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tips for marinating and cooking frozen ( defrosted) salmon fillets.

I find I always overcook -- and I am never satisfied with the texture -- but I am not certain about when to stop the cooking somehow the usual rubrics don't apply. Why does prior freezing affect the cooking/ how best to cook esp grill on grill pan vs pan fry or oven or steam -- also could marinating be the problem what marinades work best for frozen fish

asked by porchapples over 2 years ago
6 answers 10573 views
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added over 2 years ago

I know the frustration. It has to do with the water in the fish when it's frozen. The best thing to do is defrost and then make sure you dry the fish as best as you can with paper towels. Then marinade or season like you would with fresh fish. OR I've found that poaching or microwave cooking is great because the texture is compatible.

Buddhacat
SKK
added over 2 years ago

The first thing to know is if your salmon is farm raised or wild. Farm raised salmon is fed a fishmeal and are grown faster and are bigger. The fish meal or pellets are full of things not appetizing. They are administered antibiotics and are kept in small spaces inhibiting movement. Finally, they are given a chemical to make them red. Wild salmon may only eat a bite or two of other fish. Mostly they feed on krill, giving them their rich red color. No matter how you cook farm raised, you won't get what you are looking for.

Wild caught salmon is easy to bake. Even without marinade. Here is a recipe we like a lot. You can subsitute parchment paper to wrap them in place of phyllo. http://tastespace.wordpress...

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added over 2 years ago

I never marinate salmon, so can't speak to that. At our house, it is either grilled with seasoned salt and lemon slices on it, or baked with mayonnaise spread on it and lemon pepper, then topped with fresh dill before serving. If we have a whole side, we'll lay it on foil, season it, add lemon slices and partially wrap it in the foil before grilling it. We eat salmon pretty regularly and find it is best slightly under cooked. Also note it doesn't really flake like other fish, and once you are able to flake it, it is usually over cooked.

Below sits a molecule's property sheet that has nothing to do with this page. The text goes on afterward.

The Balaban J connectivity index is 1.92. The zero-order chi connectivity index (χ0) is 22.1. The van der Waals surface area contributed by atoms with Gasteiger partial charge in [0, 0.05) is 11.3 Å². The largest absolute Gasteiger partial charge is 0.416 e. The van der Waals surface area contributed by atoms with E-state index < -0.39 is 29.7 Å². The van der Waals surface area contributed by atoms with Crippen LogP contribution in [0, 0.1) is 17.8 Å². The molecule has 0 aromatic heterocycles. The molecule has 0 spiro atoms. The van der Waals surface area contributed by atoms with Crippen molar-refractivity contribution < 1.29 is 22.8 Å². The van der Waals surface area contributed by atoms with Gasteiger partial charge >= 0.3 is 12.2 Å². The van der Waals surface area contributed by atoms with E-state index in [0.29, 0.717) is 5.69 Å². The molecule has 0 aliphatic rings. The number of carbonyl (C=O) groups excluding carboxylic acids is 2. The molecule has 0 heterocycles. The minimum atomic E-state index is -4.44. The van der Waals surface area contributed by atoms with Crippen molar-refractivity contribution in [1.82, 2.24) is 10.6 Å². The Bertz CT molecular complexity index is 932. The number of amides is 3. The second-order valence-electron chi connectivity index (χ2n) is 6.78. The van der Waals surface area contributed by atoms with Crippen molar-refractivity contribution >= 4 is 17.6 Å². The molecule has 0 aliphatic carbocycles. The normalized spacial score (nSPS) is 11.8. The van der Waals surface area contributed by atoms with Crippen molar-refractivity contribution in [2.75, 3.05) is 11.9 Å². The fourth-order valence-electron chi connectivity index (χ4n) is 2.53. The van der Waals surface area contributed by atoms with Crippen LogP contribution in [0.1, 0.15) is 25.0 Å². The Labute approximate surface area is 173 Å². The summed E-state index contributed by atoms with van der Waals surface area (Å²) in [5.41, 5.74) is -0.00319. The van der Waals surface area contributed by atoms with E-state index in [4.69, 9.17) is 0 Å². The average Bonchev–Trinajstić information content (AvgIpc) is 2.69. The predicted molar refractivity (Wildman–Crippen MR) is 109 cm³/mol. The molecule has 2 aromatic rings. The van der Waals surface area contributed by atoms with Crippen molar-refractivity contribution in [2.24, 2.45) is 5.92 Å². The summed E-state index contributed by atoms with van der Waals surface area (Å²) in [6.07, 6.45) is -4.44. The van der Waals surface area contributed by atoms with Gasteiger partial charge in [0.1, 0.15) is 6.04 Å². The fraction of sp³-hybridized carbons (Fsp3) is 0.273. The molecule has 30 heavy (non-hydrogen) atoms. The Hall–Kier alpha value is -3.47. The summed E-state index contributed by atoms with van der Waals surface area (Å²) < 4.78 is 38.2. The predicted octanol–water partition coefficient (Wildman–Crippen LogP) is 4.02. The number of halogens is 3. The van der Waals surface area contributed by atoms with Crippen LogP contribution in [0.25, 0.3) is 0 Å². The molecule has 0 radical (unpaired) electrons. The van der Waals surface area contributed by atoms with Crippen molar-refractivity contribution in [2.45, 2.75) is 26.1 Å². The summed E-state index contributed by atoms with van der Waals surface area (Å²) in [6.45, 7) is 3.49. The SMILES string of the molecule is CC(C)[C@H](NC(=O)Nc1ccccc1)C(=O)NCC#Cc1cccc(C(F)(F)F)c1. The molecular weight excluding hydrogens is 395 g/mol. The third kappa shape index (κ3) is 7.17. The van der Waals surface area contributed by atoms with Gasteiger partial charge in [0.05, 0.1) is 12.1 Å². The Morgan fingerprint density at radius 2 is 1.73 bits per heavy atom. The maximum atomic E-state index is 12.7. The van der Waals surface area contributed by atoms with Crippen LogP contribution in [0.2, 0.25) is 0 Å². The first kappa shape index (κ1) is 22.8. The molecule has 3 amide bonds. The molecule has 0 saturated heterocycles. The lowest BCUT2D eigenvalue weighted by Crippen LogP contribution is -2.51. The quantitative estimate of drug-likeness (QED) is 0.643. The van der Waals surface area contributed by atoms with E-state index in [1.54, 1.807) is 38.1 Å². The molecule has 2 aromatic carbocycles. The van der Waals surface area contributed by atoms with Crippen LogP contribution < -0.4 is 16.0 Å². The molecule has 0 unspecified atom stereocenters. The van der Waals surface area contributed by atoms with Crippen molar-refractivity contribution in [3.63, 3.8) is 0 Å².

Wholefoods_user_icon
added over 2 years ago

I live in a small Midwest town, so we can only get frozen salmon. I soak it (or thaw it) in milk to take away any fishy taste, pat it very dry, and use a dry spice rub in a hot pan.

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added over 2 years ago

Thanks for these suggestions. I will try the milk soak along with added efforts to dry the fish -- then compare pan frying and steaming. The fish I used was wild caught -- the only way to obtain wild caught at this time of year in New England I think -- so the problem is not related to the sourcing, just the freezing.

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added about 1 year ago

We have salmon at least once per week and when it looks really good my husband buys for two dinners. The only way we cook it is jerked on the grill because we are insanely addicted to it this way. He buys it on Saturday morning and I spread Walkerswood jerk paste (make no substitution on the brand - no other is worth using) on both sides of the one pound steak. It marinates until Sunday dinner and is then grilled. If he has bought two, the second is frozen right away with the marinade and defrosted in the refrigerator the night before we are to grill it. Maybe the jerk does something to the fish but the frozen turns out as well as the fresh. If you are a hot head you MUST try this!